Till recently most of my php scripts were working fine on the servers with instantaneous outputs as and when a echo statement was encountered.
Output in Chunks
One issue that popped a lot on localhost was that of chunky outputs; that is the outputs of big scripts came out in chunks rather than smoothly with every echo or print statement.
Flushing on demand
After some research
flush() was found to be the solution for this output buffering issue. So what happened was that php was buffering the output and giving it out in good-sized chunks.
echo $large_data; flush();
Note that if you used php's internal buffering mechanism using ob_start, then you need to call ob_flush first before calling final flush.
ob_start(); echo $large_data; ob_flush(); flush();
This discussion at stackoverflow explaining the difference of flush and ob_flush.
Buffering at HTTP Server Level
PHP may not be the only place where the output gets buffered. Between PHP and the browser lies the http web server like Apache which can buffer the output. Enabling mod_deflate/mod_gzip can lead to output buffering.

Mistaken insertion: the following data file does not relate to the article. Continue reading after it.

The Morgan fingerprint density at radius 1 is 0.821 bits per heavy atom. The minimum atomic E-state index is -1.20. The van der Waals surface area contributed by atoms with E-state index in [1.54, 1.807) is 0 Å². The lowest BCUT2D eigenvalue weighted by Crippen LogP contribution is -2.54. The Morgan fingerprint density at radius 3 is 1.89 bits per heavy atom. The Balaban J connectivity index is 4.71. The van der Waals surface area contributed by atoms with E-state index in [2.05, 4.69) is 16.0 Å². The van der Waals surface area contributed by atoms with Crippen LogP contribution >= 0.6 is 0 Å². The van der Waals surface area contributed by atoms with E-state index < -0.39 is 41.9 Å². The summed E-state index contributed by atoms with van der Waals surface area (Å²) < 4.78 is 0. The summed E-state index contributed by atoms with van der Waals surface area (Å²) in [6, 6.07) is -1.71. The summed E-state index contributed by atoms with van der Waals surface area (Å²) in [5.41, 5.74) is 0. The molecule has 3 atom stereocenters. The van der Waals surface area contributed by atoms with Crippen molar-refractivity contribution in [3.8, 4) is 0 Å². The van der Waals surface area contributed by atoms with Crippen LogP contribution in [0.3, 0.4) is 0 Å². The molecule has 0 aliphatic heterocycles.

Many cPanel based hosting servers have a configuration option called "Optimise Website" option where users can select the file types on which compression is to be applied.
Enabling that options enables mod_gzip or mod_deflate which then compresses all output before being send to the browser. Now this compression may lead to some amount of buffering and then any calls to flush() or ob_flush() inside php shall appear to have NO Effect since apache will now buffer the output.
So a better option is to selectively compress mime types. When outputting large amounts of data in real time, use a specific mime-type and configure the http server to not compress that particular mime-type.
The following is the recommended mime-type for sending raw data that can be skipped for compression of any type.
Just keep out the
application/octet-stream mime type from compression or optimisation of any kind.
On php side any data that need to be outputted in realtime should be preceded by a content type header indicating
application/octet-stream. This will keep the output of php files smooth and prevent buffering or the chunky output scenario.
Compressing inside PHP
There are other more exotic techniques like compressing stuff entirely inside php and keeping the web-server in a simple mode. This can be done with the function
So for example you want to compress a css files style.css, then rename it to style.css.php and then employ some php code to do the compression magic.
<?php ob_start("ob_gzhandler"); ?> ... CSS CODE
Check the ob_gzhandler documentation to learn more.
But this technique isnt good to be used with non-text files like images flash animations etc.